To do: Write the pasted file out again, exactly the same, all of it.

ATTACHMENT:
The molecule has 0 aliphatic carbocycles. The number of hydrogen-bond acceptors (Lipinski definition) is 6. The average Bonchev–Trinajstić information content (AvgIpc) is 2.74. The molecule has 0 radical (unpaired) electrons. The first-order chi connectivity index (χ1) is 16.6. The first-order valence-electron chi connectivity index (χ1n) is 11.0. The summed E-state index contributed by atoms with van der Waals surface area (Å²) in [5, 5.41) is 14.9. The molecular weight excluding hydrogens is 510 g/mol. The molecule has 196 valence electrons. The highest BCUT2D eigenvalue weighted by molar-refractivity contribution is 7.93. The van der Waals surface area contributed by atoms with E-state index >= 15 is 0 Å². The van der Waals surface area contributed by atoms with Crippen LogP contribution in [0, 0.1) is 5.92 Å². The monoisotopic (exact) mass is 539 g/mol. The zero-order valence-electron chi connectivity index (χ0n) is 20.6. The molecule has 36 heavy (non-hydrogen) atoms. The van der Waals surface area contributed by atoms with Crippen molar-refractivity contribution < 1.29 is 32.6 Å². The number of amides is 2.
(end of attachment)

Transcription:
The molecule has 0 aliphatic carbocycles. The number of hydrogen-bond acceptors (Lipinski definition) is 6. The average Bonchev–Trinajstić information content (AvgIpc) is 2.74. The molecule has 0 radical (unpaired) electrons. The first-order chi connectivity index (χ1) is 16.6. The first-order valence-electron chi connectivity index (χ1n) is 11.0. The summed E-state index contributed by atoms with van der Waals surface area (Å²) in [5, 5.41) is 14.9. The molecular weight excluding hydrogens is 510 g/mol. The molecule has 196 valence electrons. The highest BCUT2D eigenvalue weighted by molar-refractivity contribution is 7.93. The van der Waals surface area contributed by atoms with E-state index >= 15 is 0 Å². The van der Waals surface area contributed by atoms with Crippen LogP contribution in [0, 0.1) is 5.92 Å². The monoisotopic (exact) mass is 539 g/mol. The zero-order valence-electron chi connectivity index (χ0n) is 20.6. The molecule has 36 heavy (non-hydrogen) atoms. The van der Waals surface area contributed by atoms with Crippen molar-refractivity contribution < 1.29 is 32.6 Å². The number of amides is 2.